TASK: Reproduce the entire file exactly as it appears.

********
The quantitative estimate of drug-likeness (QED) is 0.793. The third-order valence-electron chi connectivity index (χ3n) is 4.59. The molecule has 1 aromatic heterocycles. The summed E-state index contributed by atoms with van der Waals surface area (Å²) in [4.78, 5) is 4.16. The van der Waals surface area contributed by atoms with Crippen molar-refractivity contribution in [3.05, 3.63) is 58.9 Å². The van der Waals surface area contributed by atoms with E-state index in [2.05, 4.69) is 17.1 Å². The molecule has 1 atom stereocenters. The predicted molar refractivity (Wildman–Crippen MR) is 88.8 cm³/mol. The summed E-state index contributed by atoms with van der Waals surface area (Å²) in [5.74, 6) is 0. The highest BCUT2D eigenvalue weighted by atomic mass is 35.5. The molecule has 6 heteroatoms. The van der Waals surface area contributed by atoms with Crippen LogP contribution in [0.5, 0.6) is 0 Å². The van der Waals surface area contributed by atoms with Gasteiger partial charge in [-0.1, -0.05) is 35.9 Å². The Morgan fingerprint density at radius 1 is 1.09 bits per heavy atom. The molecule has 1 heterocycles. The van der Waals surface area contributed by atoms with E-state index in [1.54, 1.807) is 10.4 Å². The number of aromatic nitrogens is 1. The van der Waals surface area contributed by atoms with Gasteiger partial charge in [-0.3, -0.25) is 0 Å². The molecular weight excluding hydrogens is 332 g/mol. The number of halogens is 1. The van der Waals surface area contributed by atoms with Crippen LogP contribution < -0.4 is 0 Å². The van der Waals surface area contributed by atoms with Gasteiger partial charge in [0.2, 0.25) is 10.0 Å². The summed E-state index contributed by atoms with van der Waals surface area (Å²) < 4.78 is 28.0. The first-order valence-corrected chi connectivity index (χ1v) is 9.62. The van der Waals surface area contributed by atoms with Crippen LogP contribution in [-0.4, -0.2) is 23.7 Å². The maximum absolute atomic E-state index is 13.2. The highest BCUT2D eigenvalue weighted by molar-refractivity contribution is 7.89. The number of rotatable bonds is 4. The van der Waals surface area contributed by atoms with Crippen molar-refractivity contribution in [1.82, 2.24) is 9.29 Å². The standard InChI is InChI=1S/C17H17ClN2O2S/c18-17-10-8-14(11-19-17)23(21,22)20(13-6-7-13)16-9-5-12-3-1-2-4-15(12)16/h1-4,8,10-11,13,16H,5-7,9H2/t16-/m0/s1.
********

The quantitative estimate of drug-likeness (QED) is 0.793. The third-order valence-electron chi connectivity index (χ3n) is 4.59. The molecule has 1 aromatic heterocycles. The summed E-state index contributed by atoms with van der Waals surface area (Å²) in [4.78, 5) is 4.16. The van der Waals surface area contributed by atoms with Crippen molar-refractivity contribution in [3.05, 3.63) is 58.9 Å². The van der Waals surface area contributed by atoms with E-state index in [2.05, 4.69) is 17.1 Å². The molecule has 1 atom stereocenters. The predicted molar refractivity (Wildman–Crippen MR) is 88.8 cm³/mol. The summed E-state index contributed by atoms with van der Waals surface area (Å²) in [5.74, 6) is 0. The highest BCUT2D eigenvalue weighted by atomic mass is 35.5. The molecule has 6 heteroatoms. The van der Waals surface area contributed by atoms with Crippen LogP contribution in [0.5, 0.6) is 0 Å². The van der Waals surface area contributed by atoms with Gasteiger partial charge in [-0.1, -0.05) is 35.9 Å². The Morgan fingerprint density at radius 1 is 1.09 bits per heavy atom. The molecule has 1 heterocycles. The van der Waals surface area contributed by atoms with E-state index in [1.54, 1.807) is 10.4 Å². The number of aromatic nitrogens is 1. The van der Waals surface area contributed by atoms with Gasteiger partial charge in [-0.3, -0.25) is 0 Å². The molecular weight excluding hydrogens is 332 g/mol. The number of halogens is 1. The van der Waals surface area contributed by atoms with Crippen LogP contribution < -0.4 is 0 Å². The van der Waals surface area contributed by atoms with Gasteiger partial charge in [0.2, 0.25) is 10.0 Å². The summed E-state index contributed by atoms with van der Waals surface area (Å²) < 4.78 is 28.0. The first-order valence-corrected chi connectivity index (χ1v) is 9.62. The van der Waals surface area contributed by atoms with Crippen LogP contribution in [-0.4, -0.2) is 23.7 Å². The maximum absolute atomic E-state index is 13.2. The highest BCUT2D eigenvalue weighted by molar-refractivity contribution is 7.89. The number of rotatable bonds is 4. The van der Waals surface area contributed by atoms with Crippen molar-refractivity contribution in [1.82, 2.24) is 9.29 Å². The standard InChI is InChI=1S/C17H17ClN2O2S/c18-17-10-8-14(11-19-17)23(21,22)20(13-6-7-13)16-9-5-12-3-1-2-4-15(12)16/h1-4,8,10-11,13,16H,5-7,9H2/t16-/m0/s1.